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Actress Rigg Addresses History of Criticism

By Michael K. Mayo

Actress Diana Rigg told a packed Longfellow Hall crowd yesterday that she was a "brick mausoleum without flying buttresses"--at least according to a critic who saw her acting debut.

Rigg, an internationally recognized star of theater and film, who has acted in such classics as Laurence Olivier's King Lear and Bleak House, unfolded the history of theatrical criticism through anecdotes in her lecture, "No Turn Unstoned," which she delivered to a crowd which spilled into the corridors.

"Critics," said Rigg, "are at best lovers of theatre. At worst, they are absconded from the sports section into the arts."

A star of the Royal Shakespeare Company, Rigg turned the reviewers' quotations into text for her own acting. While reading the text, she constantly changed acting personalities.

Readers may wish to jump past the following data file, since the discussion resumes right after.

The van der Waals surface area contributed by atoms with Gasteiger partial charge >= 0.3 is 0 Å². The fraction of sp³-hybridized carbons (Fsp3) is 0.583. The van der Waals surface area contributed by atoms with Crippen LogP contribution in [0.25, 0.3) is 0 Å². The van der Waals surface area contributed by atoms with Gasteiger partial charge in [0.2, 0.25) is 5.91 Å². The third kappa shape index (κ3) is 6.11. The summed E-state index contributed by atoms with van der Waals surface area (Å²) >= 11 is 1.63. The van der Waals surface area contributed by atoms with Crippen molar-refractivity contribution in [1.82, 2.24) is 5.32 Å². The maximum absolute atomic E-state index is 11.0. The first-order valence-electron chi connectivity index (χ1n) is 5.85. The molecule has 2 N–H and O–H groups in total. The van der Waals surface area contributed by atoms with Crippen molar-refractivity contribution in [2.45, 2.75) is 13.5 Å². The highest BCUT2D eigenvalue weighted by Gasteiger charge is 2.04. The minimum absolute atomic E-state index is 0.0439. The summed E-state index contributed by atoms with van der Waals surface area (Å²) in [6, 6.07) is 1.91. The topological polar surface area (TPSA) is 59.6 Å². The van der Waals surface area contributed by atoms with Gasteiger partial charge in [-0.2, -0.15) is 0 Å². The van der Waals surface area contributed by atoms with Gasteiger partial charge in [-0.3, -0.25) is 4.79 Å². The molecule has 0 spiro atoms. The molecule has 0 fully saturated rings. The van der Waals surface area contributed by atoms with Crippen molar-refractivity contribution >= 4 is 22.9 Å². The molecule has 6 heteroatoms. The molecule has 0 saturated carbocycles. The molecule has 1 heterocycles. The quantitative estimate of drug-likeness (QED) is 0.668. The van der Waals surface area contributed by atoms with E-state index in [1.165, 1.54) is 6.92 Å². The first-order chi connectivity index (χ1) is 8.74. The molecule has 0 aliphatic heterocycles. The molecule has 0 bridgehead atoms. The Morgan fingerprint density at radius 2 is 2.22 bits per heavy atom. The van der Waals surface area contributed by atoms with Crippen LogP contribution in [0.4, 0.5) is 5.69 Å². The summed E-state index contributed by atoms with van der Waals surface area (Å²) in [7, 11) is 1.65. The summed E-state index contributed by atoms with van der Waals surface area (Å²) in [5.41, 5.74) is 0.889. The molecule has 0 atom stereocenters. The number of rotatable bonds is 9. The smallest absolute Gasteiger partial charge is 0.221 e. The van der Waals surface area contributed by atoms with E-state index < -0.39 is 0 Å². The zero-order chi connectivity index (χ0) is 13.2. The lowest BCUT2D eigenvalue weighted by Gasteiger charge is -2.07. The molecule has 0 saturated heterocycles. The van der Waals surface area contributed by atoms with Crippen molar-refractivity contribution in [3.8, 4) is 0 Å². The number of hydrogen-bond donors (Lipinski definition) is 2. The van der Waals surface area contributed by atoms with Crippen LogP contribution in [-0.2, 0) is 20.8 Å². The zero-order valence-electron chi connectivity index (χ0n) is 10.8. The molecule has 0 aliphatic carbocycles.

When describing Ibsen's reaction to a viewing of his own play, Rigg imitated him by pulling her hair and pounding on the lectern, shouting "Oh God! Oh God!"

Quoting a critic's reaction to gender-blind casting in an 1895 production of A Midsummer Night's Dream, Rigg leaned over the podium and bellowed, "The only reason the director made that choice is because it is wrong. There is no other reason."

Rigg more than once brought the audience to applause. Reading Dorothy Parker's review of A.A. Milne's "Give Me Yesterday," Rigg said, "He is given yesterday. I would have given him twenty to life."

Rigg spun eloquent puns throughout her lecture; describing the moratorium on acting when the dead Queen Elizabeth was to be waked for a month, Rigg said, "This is one instance where no stone, no turn."

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